To be sure, the success in the Sunni areas is real, but it may have greater long-term significance in the region than it does in Iraq. We've learned an important lesson in Anbar province: the Islamic-extremist message is a loser. Most Muslims do not want to live without music, television and, especially, tobacco. They don't want their daughters forcibly married to jihadis or their sons shrouded in explosive vests. That is certainly good news, but it's not enough. Indeed, the campaign against AQI may be among the last useful missions for the U.S. military in Iraq. We could drive out every last Islamic extremist, and the country would still be in the midst of a civil war that is trending toward chaos. And make no mistake: the U.S. colonialist insistence on dictating the shape of Iraq's future framing a constitution, training an Iraqi army and the threat of a permanent U.S. military presence has exacerbated the chaos.
It has been clear for months that Nouri al-Maliki's National Unity government is, as a senior U.S. official said, "none of the above." Senator Carl Levin called for it to be replaced after his and Senator John Warner's mid-August Iraq jaunt. And Ambassador Ryan Crocker told me, "The fall of the Maliki government, when it happens, might be a good thing." But replace it with what? The consensus in the U.S. intelligence community is that there's going to be lots of bloodshed, including fighting among the Shi'ites, before a credible Iraqi government emerges. It also seems that the U.S. attempt to build an Iraqi army and police force has been a failure. Some units are pretty good, but most are unreliable, laced with members of various Shi'ite militias. This was clear from my conversations with U.S. combat officers on the ground in Baqubah, Baghdad and Yusufia. It became clearer when seven enlisted men serving in Baghdad wrote a very courageous Op-Ed piece in the New York Times on Aug. 19 in which they said, "Reports that a majority of Iraqi army commanders are now reliable partners can be considered only misleading rhetoric."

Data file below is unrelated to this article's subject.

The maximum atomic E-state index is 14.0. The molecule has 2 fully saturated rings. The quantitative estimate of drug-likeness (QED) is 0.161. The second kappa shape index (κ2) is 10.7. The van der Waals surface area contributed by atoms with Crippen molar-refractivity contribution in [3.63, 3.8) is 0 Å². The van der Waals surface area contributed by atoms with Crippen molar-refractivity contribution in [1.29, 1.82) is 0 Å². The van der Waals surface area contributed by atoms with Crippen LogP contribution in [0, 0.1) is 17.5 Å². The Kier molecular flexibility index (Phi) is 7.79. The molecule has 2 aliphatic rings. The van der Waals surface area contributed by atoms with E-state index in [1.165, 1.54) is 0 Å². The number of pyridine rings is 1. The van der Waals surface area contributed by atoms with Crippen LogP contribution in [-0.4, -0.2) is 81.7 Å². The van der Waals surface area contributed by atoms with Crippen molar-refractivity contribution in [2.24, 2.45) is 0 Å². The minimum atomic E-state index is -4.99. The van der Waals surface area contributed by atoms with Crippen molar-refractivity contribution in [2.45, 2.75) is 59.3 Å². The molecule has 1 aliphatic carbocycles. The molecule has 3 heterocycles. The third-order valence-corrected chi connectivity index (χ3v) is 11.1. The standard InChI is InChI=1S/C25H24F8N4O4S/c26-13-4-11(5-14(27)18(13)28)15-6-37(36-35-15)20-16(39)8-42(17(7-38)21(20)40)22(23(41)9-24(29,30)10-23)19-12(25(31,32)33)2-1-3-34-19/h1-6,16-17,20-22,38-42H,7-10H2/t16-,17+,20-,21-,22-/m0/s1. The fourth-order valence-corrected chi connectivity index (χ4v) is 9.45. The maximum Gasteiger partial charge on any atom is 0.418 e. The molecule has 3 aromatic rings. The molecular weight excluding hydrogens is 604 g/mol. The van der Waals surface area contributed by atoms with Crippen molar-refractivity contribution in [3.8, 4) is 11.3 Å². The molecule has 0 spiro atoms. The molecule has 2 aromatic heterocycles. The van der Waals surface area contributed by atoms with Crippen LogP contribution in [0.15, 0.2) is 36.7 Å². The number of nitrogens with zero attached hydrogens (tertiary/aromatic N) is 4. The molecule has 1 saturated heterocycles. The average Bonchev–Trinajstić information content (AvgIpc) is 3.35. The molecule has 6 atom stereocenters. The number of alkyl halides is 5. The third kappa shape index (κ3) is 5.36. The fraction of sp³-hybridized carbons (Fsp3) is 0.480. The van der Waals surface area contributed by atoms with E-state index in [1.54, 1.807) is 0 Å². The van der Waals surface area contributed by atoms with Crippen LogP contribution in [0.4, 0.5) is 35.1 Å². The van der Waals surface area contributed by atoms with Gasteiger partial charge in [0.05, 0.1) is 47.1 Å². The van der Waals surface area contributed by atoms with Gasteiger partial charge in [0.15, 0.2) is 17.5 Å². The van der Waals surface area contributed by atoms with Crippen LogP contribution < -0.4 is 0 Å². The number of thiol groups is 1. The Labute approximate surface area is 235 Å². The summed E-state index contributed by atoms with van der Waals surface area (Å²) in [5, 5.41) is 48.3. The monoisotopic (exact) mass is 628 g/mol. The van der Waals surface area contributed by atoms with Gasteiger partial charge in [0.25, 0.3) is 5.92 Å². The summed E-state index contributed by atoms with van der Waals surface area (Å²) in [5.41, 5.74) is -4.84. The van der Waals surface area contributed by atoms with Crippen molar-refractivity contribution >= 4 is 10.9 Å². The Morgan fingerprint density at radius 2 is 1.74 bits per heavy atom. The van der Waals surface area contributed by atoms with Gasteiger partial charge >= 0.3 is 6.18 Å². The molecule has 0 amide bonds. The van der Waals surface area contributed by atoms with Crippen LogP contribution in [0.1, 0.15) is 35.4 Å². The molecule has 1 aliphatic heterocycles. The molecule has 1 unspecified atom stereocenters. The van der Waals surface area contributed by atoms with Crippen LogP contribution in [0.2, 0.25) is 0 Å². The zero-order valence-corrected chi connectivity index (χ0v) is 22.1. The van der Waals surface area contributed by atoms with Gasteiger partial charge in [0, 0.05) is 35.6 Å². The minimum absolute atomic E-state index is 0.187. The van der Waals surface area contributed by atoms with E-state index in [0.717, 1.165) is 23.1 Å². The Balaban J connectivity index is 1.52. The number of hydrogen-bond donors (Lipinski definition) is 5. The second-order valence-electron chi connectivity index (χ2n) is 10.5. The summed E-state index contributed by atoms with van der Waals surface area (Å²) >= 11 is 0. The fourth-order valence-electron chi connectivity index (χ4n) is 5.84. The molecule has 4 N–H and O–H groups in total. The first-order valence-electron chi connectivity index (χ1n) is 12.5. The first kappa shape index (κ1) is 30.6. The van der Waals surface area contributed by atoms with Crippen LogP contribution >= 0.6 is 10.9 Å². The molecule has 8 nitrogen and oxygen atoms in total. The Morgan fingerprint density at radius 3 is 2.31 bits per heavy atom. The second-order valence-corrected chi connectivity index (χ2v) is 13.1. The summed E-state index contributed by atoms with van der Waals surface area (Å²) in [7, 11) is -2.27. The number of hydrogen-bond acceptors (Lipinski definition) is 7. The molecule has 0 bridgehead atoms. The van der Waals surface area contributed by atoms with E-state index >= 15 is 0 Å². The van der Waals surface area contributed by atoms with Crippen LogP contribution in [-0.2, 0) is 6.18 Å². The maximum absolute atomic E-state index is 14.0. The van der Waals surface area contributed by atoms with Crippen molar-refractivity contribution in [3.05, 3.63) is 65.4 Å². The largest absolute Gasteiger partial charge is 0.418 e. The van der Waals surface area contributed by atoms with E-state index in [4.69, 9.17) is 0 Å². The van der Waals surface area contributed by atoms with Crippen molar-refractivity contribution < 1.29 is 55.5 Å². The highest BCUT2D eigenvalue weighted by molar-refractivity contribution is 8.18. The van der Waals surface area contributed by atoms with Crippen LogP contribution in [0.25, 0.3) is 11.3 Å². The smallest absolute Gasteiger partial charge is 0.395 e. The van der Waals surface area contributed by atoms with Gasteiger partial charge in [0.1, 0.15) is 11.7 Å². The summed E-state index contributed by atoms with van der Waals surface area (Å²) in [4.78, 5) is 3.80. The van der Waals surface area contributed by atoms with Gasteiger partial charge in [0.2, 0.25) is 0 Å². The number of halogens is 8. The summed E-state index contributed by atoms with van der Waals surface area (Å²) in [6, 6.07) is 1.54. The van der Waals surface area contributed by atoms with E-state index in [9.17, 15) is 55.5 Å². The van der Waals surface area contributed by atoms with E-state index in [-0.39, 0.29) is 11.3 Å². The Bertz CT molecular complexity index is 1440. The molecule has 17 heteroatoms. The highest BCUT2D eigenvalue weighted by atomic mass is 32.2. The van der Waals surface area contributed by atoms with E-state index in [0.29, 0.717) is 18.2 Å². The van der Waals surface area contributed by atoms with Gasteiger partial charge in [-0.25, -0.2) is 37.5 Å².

The military success against al-Qaeda in Anbar province has led to a certain incoherence in U.S. policy. We are working bottom up, from the tribal grass roots, with the Sunnis ... but top down, and not very successfully, with the Shi'ite majority. According to Crocker, tribes aren't as important among the Shi'ites, who tend to organize themselves in larger structures, especially around two dominant political families, the Sadrs and the Hakims. Each family has a militia. The Sadrs have the Mahdi Army, and the Hakims have the Badr Corps, and these two forces are now at war with each other in southern Iraq. In recent weeks, Hakim-leaning governors of two provinces were assassinated, most likely by special units associated with the Mahdi Army.
In the southern port city of Basra, the situation is complicated by a third party, Fadhila, which controls the local government. Basra may just be a metaphor for Iraq right now. There is no possible role for the U.S. military in the dispute there. The British are leaving, and the intra-Shi'ite battle is ramping up. The Iranians are trying to play all sides. "Under a different set of circumstances, you might argue as some are now doing that we need a Basra surge," Crocker told me. "But you'd need a fairly large force, and we don't have the troops. And if we even proposed it, the political element in the U.S. would go nuts."
The next leader of Iraq and the shape of the next Iraqi government and its armed forces will probably be determined by how the Sadr-Hakim battle turns out, as will the decision about how or whether to reconcile with the Sunnis. The Kurds will prefer the aristocratic Hakims to the populist Sadrs, and so will we. But aristocrats seldom win battles of this sort; a strongman who is no fan of democracy or the West might emerge. In any case, the choice will be made by the Iraqis, not us.